At TED, Eli Pariser Warns of the Dangers of the Filter Bubble
BY Nancy Scola | Monday, May 2 2011
There's a fascinating moment in Steven Levy's generally fascinating new book "In the Plex" where, a few years back, early Google leader Marissa Mayer distills for agitated Google designers why their work on a product was un-Googley.
"It likes like a human was involved in choosing what went where," explained Mayer, as Levy recounts the episode. "It looks too editorialized. Google products are machine-driven. They're created by machines. And that is what makes us powerful. That's what makes us great." In other words, the magic of Google was in the fact that there were as few flesh-and-blood gatekeepers as possible shaping people's Internet experience.
But now, a few years on, Eli Pariser raises the possibility that we've gone overboard in giving power to the machines. In a just-posted TED talk, the former MoveOn executive director fleshes out the argument that he launched at PdF '10 and the he goes into detail on in his upcoming book, "The Filter Bubble: What the Internet is Hiding From You." Pariser argues that by using all sorts of signals we emit to shape the Internet as we see it, companies like Google, Facebook, and others are serving us up not only Internet experiences tailored to our likings, but ones that cater to our desire for immediate gratification. With no editorial forces at work to challenge us, we're getting too much Internet dessert and not enough Internet vegetables.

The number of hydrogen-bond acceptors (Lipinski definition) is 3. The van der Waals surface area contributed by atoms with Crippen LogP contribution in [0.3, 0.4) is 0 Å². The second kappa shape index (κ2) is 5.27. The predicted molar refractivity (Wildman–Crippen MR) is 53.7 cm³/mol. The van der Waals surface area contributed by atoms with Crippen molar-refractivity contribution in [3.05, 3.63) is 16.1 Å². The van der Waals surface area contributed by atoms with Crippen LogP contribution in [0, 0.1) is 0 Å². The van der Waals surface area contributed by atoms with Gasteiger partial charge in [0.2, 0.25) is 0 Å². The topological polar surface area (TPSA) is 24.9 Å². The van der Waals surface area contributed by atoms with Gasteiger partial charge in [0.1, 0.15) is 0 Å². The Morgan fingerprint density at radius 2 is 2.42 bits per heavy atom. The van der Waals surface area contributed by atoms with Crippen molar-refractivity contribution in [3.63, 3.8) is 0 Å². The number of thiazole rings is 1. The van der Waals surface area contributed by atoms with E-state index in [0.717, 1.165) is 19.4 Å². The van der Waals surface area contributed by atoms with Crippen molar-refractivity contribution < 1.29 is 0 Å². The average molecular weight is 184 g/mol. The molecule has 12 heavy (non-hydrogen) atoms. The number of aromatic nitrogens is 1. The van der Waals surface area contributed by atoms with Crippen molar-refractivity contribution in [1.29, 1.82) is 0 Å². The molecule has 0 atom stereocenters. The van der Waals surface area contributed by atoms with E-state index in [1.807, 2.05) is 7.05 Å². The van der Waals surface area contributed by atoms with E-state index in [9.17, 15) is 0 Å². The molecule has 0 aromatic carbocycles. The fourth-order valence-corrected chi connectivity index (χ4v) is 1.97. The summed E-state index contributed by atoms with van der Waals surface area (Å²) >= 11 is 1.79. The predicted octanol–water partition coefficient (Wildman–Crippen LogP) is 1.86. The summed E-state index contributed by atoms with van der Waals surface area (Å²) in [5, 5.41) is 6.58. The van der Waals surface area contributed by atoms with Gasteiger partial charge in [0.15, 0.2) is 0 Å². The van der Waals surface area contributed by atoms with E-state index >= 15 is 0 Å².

"It could be a real problem," argues Pariser. Give it a watch.